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I- and S-type granites in the Lachlan Fold Belt

By
B. W. Chappell
B. W. Chappell
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A. J. R. White
A. J. R. White
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Published:
January 01, 1992

Granites and related volcanic rocks of the Lachlan Fold Belt can be grouped into suites using chemical and petrographic data. The distinctive characteristics of suites reflect source-rock features. The first-order subdivision within the suites is between those derived from igneous and from sedimentary source rocks, the I- and S-types. Differences between the two types of source rocks and their derived granites are due to the sedimentary source material having been previously weathered at the Earth’s surface. Chemically, the S-type granites are lower in Na, Ca, Sr and Fe3+/Fe2+, and higher in Cr and Ni. As a consequence, the S-types are always peraluminous and contain Al-rich minerals. A little over 50% of the I-type granites are metaluminous and these more mafic rocks contain hornblende. In the absence of associated mafic rocks, the more felsic and slightly peraluminous I-type granites may be difficult to distinguish from felsic S-type granites. This overlap in composition is to be expected and results from the restricted chemical composition of the lowest temperature felsic melts. The compositions of more mafic I- and S-type granites diverge, as a result of the incorporation of more mafic components from the source, either as restite or a component of higher temperature melt. There is no overlap in composition between the most mafic I- and S-type granites, whose compositions are closest to those of their respective source rocks. Likewise, the enclaves present in the more mafic granites have compositions reflecting those of their host rocks, and probably in most cases, the source rocks.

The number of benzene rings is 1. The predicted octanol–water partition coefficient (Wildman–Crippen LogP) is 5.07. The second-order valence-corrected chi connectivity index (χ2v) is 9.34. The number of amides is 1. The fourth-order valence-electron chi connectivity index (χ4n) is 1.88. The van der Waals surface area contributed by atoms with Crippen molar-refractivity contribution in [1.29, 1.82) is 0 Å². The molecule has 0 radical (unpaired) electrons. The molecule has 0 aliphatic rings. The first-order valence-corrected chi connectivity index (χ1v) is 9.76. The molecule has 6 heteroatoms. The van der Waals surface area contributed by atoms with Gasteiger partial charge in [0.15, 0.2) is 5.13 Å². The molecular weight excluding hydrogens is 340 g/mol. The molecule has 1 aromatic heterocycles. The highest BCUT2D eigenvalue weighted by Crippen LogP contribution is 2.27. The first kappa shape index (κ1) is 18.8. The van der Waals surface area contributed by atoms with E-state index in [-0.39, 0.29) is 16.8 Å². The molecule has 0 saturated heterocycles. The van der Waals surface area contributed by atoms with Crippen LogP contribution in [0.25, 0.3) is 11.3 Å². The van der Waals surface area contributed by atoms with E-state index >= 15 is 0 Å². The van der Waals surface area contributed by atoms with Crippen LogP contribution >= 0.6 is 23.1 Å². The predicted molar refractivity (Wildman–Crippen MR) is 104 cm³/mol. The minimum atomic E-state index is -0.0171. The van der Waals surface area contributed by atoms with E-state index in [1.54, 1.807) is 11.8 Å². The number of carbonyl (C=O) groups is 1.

S-type granites have higher δ18O values and more evolved Sr and Nd isotopic compositions, although the radiogenic isotope compositions overlap with I-types. Although the isotopic compositions lie close to a mixing curve, it is thought that the amount of mixing in the source rocks was restricted, and occurred prior to partial melting. I-type granites are thought to have been derived from deep crust formed by underplating and thus are infracrustal, in contrast to the supracrustal S-type source rocks.

Crystallisation of feldspars from felsic granite melts leads to distinctive changes in the trace element compositions of more evolved I- and S-type granites. Most notably, P increases in abundance with fractionation of crystals from the more strongly peraluminous S-type felsic melts, while it decreases in abundance in the analogous, but weakly peraluminous, I-type melts.

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GSA Special Papers

The Second Hutton Symposium on the Origin of Granites and Related Rocks

P. E. Brown
P. E. Brown
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B. W. Chappell
B. W. Chappell
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Geological Society of America
Volume
272
ISBN print:
9780813722726
Publication date:
January 01, 1992

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